The Shrewd Manager
- Bob Schacht wrote:
>Luke's Gospel of the Parable of the DishonestExactly. In fact, Bob, I think a better title for the
>Manager is a hard text to understand, because it
>looks like Luke is praising dishonesty! But if we
>look more closely, what is praised is his
story is The Shrewd Manager, rather than The Dishonest
Manager. The manager's behavior is fully in line with
the code of ("shrewd") self-preservation in an
honor-shame world. See more below.
>We do not know enough about the cultural contextThe manager was being slandered by hostile rumors
>of this passage. When the manager was re-writing
>the debtor's bills, was he simply refunding his own
>commission, or was he rebating his master's money?
(that he was "squandering his master's wealth") and so
faced the prospect of joining the ranks of the
expendable classes -- begging, digging, etc. But we
don't know by whom the hostile rumors originated. Bill
Herzog thinks they came from either (1) merchants who
thought the manager was taking too much of a cut (his
"honest graft") so that their own profits suffered, or
(2) peasant villagers who were left with virtually
nothing after the manager took his cut ("honest
graft"). Malicious gossip is but one of the many
"weapons of the weak" (as James Scott calls them)
employed by the powerless in agrarian societies.
Cultural context would suggest that the hostile rumors
brought against the manager was anonymous slander or
gossip, intended to put the manager on the defensive
and create suspicion between him and his master. So I
think that the manager -- knowing full well that he
was under attack by whoever these debtors were -- was
engaging in survival tactics here, reducing the
debtors contracts and giving the difference to these
Of course, the master has been cheated in the process.
But here's the important catch: If the master banishes
the manager from his service, "it will blacken his
reputation among either the merchants with whom he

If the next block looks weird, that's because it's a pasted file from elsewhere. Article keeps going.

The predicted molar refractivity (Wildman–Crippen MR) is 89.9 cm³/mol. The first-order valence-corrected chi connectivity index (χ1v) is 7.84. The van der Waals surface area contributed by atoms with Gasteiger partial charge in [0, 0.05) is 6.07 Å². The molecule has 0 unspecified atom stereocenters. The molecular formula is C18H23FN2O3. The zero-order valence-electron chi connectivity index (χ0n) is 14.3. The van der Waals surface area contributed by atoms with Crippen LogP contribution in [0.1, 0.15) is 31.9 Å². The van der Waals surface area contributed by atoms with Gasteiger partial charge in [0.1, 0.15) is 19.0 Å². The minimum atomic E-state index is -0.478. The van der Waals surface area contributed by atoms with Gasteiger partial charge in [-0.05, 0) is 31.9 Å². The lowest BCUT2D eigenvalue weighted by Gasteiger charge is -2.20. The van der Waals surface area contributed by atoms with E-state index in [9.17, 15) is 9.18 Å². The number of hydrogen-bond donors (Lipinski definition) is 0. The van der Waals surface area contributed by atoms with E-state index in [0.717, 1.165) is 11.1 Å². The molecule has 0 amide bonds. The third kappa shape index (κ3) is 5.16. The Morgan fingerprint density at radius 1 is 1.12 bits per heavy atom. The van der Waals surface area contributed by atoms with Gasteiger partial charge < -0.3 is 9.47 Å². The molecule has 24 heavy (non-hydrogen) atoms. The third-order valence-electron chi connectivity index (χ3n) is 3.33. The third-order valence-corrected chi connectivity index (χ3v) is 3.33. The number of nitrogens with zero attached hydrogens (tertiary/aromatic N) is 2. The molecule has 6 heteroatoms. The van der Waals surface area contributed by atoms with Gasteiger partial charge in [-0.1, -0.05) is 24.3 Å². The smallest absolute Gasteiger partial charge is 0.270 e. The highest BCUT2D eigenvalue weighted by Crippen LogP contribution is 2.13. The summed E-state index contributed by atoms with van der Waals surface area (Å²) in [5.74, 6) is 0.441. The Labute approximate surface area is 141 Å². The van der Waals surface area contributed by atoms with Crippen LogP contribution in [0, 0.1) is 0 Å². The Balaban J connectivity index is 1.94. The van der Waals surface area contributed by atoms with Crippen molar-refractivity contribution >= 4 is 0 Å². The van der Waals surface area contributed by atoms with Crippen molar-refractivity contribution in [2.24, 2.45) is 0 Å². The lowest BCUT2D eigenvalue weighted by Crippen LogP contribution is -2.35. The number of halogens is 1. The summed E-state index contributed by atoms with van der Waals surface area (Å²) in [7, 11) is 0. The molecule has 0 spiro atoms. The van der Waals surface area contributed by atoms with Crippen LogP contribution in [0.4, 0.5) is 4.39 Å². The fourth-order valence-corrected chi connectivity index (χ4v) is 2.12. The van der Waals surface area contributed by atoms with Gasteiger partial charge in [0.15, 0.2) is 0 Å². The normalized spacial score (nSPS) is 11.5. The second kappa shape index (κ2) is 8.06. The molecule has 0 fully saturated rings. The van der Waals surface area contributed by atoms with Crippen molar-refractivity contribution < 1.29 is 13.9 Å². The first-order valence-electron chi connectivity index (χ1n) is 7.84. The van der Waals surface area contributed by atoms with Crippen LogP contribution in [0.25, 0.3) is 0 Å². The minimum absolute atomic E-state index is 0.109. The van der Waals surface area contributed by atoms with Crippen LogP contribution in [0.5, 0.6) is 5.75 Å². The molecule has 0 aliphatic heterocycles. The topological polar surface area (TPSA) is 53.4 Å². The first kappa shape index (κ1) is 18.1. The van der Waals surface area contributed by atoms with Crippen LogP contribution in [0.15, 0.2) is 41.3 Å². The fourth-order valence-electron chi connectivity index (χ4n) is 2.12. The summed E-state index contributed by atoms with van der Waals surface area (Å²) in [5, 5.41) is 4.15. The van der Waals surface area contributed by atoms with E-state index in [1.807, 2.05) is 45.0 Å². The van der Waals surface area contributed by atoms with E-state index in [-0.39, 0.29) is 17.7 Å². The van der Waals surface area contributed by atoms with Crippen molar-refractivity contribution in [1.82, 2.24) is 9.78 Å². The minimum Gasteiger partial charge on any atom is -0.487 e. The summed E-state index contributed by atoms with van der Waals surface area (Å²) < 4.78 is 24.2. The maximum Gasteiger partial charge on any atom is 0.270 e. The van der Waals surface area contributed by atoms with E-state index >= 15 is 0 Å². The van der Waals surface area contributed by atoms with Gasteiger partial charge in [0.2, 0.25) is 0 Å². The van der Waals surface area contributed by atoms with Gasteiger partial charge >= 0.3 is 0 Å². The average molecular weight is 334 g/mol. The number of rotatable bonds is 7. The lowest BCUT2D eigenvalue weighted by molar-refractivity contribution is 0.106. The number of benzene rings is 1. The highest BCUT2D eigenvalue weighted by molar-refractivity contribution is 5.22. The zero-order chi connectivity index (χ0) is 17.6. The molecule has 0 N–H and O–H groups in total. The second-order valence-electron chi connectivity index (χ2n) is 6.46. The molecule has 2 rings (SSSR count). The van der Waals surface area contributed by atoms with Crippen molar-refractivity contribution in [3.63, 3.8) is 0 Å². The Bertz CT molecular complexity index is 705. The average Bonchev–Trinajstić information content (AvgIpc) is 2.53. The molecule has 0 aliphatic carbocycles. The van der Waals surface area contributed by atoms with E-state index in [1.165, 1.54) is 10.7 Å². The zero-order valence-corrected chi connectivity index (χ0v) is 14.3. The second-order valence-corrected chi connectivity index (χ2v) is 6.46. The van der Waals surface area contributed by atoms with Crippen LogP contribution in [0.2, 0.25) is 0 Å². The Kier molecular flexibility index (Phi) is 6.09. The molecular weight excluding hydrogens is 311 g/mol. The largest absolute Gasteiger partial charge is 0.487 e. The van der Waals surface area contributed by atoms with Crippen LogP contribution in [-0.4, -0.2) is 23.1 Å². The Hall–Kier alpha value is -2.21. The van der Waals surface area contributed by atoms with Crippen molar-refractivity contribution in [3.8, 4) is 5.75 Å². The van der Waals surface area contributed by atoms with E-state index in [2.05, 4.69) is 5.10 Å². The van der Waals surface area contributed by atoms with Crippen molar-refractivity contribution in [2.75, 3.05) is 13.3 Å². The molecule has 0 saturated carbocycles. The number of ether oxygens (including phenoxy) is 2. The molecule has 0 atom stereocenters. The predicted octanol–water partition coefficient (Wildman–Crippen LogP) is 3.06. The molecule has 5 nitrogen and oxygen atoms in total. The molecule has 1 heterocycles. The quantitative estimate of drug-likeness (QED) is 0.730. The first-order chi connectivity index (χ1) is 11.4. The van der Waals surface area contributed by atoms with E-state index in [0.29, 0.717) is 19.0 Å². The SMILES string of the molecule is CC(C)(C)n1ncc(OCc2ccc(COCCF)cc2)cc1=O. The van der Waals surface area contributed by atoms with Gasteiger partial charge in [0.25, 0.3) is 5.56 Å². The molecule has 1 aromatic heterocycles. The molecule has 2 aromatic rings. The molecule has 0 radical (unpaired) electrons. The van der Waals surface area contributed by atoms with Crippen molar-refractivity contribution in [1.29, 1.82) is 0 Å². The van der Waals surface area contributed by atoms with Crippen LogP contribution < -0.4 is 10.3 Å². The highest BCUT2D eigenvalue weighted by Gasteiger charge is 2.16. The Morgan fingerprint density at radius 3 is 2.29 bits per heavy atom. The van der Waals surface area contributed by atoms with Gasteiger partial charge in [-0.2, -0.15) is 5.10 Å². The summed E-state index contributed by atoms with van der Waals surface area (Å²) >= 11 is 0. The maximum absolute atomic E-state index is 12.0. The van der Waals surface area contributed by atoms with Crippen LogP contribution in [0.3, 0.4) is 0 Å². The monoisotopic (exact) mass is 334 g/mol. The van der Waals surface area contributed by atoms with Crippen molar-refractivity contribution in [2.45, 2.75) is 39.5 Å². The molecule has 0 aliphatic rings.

works or the villagers whose compliance he must
ensure" (Herzog, Parables as Subversive Speech, p.
255) -- either of whom now favor the manager for
having made them a fortune. So it is arguably in the
master's best interest to keep this "shrewd manager",
because now the merchants/peasants will be fully
indebted to him. These debtors will have, in effect,
signed a new contract with all sorts of hidden
interest. They will pay for their "good fortune" in
other ways, as clients always did in the ancient
So I agree with Herzog that the manager didn�t really
cheat the master. He simply put new cards in the
master's hand. The master took a short-term cut but
would realize a long-term gain. And in the meanwhile,
"out of this battle came a temporary respite for the
debtors, a glimpse of time when debts would be
lowered" (Herzog, p 258). Jesus may have been
suggesting how weapons of the weak could produce
favorable results in a world dominated by a small
percentage of elites.
>Perhaps the emphasis should be on the mercyI think this is beside the point. All parties --
>of the steward, and of the master in accepting
>his steward's deed, rather than on dishonesty.
master, manager, debtors -- are operating out of
self-interest and survival. Seeing mercy or
forgiveness as the key to the story does not address
the glaring problem: A man praises (not forgives)
someone for backbiting him.
Loren Rosson III
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